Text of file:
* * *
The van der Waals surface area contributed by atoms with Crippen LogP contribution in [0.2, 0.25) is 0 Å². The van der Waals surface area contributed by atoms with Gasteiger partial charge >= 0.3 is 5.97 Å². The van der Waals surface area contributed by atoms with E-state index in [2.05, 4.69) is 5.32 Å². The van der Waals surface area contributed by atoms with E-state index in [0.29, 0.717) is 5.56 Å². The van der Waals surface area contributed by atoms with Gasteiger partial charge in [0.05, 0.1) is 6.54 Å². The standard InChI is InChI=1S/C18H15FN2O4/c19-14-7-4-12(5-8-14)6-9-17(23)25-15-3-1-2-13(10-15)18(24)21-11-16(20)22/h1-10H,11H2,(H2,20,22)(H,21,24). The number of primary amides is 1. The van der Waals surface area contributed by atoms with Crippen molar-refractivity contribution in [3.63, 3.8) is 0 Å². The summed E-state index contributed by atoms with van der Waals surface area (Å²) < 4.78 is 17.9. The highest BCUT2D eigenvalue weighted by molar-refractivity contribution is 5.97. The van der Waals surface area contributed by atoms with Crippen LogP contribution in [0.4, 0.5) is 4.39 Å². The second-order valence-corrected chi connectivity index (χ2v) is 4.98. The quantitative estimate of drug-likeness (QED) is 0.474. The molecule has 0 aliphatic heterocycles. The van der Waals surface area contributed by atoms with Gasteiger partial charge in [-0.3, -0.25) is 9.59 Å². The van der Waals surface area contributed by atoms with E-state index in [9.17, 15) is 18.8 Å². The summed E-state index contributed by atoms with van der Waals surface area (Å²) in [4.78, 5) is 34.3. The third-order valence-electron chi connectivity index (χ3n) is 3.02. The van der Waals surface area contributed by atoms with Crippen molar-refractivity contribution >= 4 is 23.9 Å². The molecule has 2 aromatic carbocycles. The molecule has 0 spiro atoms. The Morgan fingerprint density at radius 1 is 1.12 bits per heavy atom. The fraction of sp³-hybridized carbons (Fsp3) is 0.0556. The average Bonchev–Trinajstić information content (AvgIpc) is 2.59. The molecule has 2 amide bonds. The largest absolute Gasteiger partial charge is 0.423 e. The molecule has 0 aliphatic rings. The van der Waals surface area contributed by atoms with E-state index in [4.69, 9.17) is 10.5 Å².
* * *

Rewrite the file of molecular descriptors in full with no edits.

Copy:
The van der Waals surface area contributed by atoms with Crippen LogP contribution in [0.2, 0.25) is 0 Å². The van der Waals surface area contributed by atoms with Gasteiger partial charge >= 0.3 is 5.97 Å². The van der Waals surface area contributed by atoms with E-state index in [2.05, 4.69) is 5.32 Å². The van der Waals surface area contributed by atoms with E-state index in [0.29, 0.717) is 5.56 Å². The van der Waals surface area contributed by atoms with Gasteiger partial charge in [0.05, 0.1) is 6.54 Å². The standard InChI is InChI=1S/C18H15FN2O4/c19-14-7-4-12(5-8-14)6-9-17(23)25-15-3-1-2-13(10-15)18(24)21-11-16(20)22/h1-10H,11H2,(H2,20,22)(H,21,24). The number of primary amides is 1. The van der Waals surface area contributed by atoms with Crippen molar-refractivity contribution in [3.63, 3.8) is 0 Å². The summed E-state index contributed by atoms with van der Waals surface area (Å²) < 4.78 is 17.9. The highest BCUT2D eigenvalue weighted by molar-refractivity contribution is 5.97. The van der Waals surface area contributed by atoms with Crippen LogP contribution in [0.4, 0.5) is 4.39 Å². The second-order valence-corrected chi connectivity index (χ2v) is 4.98. The quantitative estimate of drug-likeness (QED) is 0.474. The molecule has 0 aliphatic heterocycles. The van der Waals surface area contributed by atoms with Gasteiger partial charge in [-0.3, -0.25) is 9.59 Å². The van der Waals surface area contributed by atoms with E-state index in [9.17, 15) is 18.8 Å². The summed E-state index contributed by atoms with van der Waals surface area (Å²) in [4.78, 5) is 34.3. The third-order valence-electron chi connectivity index (χ3n) is 3.02. The van der Waals surface area contributed by atoms with Crippen molar-refractivity contribution >= 4 is 23.9 Å². The molecule has 2 aromatic carbocycles. The molecule has 0 spiro atoms. The Morgan fingerprint density at radius 1 is 1.12 bits per heavy atom. The fraction of sp³-hybridized carbons (Fsp3) is 0.0556. The average Bonchev–Trinajstić information content (AvgIpc) is 2.59. The molecule has 2 amide bonds. The largest absolute Gasteiger partial charge is 0.423 e. The molecule has 0 aliphatic rings. The van der Waals surface area contributed by atoms with E-state index in [4.69, 9.17) is 10.5 Å².